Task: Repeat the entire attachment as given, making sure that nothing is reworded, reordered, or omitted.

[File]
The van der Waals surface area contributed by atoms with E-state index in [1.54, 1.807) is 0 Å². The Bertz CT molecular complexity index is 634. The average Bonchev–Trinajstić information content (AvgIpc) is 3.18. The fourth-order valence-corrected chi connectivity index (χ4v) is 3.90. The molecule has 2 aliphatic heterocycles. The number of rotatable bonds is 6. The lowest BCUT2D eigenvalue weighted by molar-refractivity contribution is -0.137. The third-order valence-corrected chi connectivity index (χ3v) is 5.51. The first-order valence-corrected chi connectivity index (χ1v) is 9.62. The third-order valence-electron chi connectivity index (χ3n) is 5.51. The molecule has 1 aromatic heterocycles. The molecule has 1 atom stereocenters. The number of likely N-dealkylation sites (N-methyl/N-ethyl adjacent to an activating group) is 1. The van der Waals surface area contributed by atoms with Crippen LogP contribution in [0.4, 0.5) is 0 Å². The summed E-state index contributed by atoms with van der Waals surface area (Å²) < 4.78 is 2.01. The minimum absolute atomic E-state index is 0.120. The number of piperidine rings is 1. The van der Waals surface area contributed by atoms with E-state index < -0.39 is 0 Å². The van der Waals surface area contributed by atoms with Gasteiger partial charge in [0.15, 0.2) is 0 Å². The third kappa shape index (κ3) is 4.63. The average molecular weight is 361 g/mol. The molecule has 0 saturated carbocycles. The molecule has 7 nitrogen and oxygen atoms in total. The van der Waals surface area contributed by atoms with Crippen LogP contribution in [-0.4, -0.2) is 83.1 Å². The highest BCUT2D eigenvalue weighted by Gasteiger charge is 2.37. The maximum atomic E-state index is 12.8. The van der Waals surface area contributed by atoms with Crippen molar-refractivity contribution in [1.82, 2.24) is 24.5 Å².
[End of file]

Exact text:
The van der Waals surface area contributed by atoms with E-state index in [1.54, 1.807) is 0 Å². The Bertz CT molecular complexity index is 634. The average Bonchev–Trinajstić information content (AvgIpc) is 3.18. The fourth-order valence-corrected chi connectivity index (χ4v) is 3.90. The molecule has 2 aliphatic heterocycles. The number of rotatable bonds is 6. The lowest BCUT2D eigenvalue weighted by molar-refractivity contribution is -0.137. The third-order valence-corrected chi connectivity index (χ3v) is 5.51. The first-order valence-corrected chi connectivity index (χ1v) is 9.62. The third-order valence-electron chi connectivity index (χ3n) is 5.51. The molecule has 1 aromatic heterocycles. The molecule has 1 atom stereocenters. The number of likely N-dealkylation sites (N-methyl/N-ethyl adjacent to an activating group) is 1. The van der Waals surface area contributed by atoms with Crippen LogP contribution in [0.4, 0.5) is 0 Å². The summed E-state index contributed by atoms with van der Waals surface area (Å²) < 4.78 is 2.01. The minimum absolute atomic E-state index is 0.120. The number of piperidine rings is 1. The van der Waals surface area contributed by atoms with E-state index < -0.39 is 0 Å². The van der Waals surface area contributed by atoms with Gasteiger partial charge in [0.15, 0.2) is 0 Å². The third kappa shape index (κ3) is 4.63. The average molecular weight is 361 g/mol. The molecule has 0 saturated carbocycles. The molecule has 7 nitrogen and oxygen atoms in total. The van der Waals surface area contributed by atoms with Crippen LogP contribution in [-0.4, -0.2) is 83.1 Å². The highest BCUT2D eigenvalue weighted by Gasteiger charge is 2.37. The maximum atomic E-state index is 12.8. The van der Waals surface area contributed by atoms with Crippen molar-refractivity contribution in [1.82, 2.24) is 24.5 Å².